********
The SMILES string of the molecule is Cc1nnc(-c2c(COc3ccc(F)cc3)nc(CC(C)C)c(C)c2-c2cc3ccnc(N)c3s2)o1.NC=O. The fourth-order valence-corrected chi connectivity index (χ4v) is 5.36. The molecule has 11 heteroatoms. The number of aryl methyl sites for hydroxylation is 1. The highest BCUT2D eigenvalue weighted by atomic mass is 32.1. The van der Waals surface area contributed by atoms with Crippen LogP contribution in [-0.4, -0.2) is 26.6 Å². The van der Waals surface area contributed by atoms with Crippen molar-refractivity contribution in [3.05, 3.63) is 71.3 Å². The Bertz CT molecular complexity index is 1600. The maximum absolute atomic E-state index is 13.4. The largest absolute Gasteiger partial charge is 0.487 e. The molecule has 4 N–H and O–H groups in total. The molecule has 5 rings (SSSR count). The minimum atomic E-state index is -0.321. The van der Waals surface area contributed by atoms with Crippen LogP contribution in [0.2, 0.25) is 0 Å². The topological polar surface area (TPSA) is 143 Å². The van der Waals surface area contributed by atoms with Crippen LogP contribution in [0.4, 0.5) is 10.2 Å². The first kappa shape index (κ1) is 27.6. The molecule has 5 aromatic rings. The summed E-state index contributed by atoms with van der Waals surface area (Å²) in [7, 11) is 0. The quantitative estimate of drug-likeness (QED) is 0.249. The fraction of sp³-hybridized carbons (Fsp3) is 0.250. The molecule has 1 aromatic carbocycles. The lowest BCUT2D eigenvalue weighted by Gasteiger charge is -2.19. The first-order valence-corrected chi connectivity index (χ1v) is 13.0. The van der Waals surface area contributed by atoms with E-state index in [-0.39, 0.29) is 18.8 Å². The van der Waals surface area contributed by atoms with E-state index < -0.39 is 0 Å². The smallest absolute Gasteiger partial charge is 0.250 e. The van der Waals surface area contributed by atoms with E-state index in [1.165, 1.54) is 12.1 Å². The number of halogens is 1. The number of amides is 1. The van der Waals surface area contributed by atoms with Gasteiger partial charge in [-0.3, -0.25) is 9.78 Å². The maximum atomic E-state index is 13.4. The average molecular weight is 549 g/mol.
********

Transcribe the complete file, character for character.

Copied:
The SMILES string of the molecule is Cc1nnc(-c2c(COc3ccc(F)cc3)nc(CC(C)C)c(C)c2-c2cc3ccnc(N)c3s2)o1.NC=O. The fourth-order valence-corrected chi connectivity index (χ4v) is 5.36. The molecule has 11 heteroatoms. The number of aryl methyl sites for hydroxylation is 1. The highest BCUT2D eigenvalue weighted by atomic mass is 32.1. The van der Waals surface area contributed by atoms with Crippen LogP contribution in [-0.4, -0.2) is 26.6 Å². The van der Waals surface area contributed by atoms with Crippen molar-refractivity contribution in [3.05, 3.63) is 71.3 Å². The Bertz CT molecular complexity index is 1600. The maximum absolute atomic E-state index is 13.4. The largest absolute Gasteiger partial charge is 0.487 e. The molecule has 4 N–H and O–H groups in total. The molecule has 5 rings (SSSR count). The minimum atomic E-state index is -0.321. The van der Waals surface area contributed by atoms with Crippen LogP contribution in [0.2, 0.25) is 0 Å². The topological polar surface area (TPSA) is 143 Å². The van der Waals surface area contributed by atoms with Crippen LogP contribution in [0.4, 0.5) is 10.2 Å². The first kappa shape index (κ1) is 27.6. The molecule has 5 aromatic rings. The summed E-state index contributed by atoms with van der Waals surface area (Å²) in [7, 11) is 0. The quantitative estimate of drug-likeness (QED) is 0.249. The fraction of sp³-hybridized carbons (Fsp3) is 0.250. The molecule has 1 aromatic carbocycles. The lowest BCUT2D eigenvalue weighted by Gasteiger charge is -2.19. The first-order valence-corrected chi connectivity index (χ1v) is 13.0. The van der Waals surface area contributed by atoms with E-state index in [-0.39, 0.29) is 18.8 Å². The van der Waals surface area contributed by atoms with E-state index < -0.39 is 0 Å². The smallest absolute Gasteiger partial charge is 0.250 e. The van der Waals surface area contributed by atoms with E-state index in [1.165, 1.54) is 12.1 Å². The number of halogens is 1. The number of amides is 1. The van der Waals surface area contributed by atoms with Gasteiger partial charge in [-0.3, -0.25) is 9.78 Å². The maximum atomic E-state index is 13.4. The average molecular weight is 549 g/mol.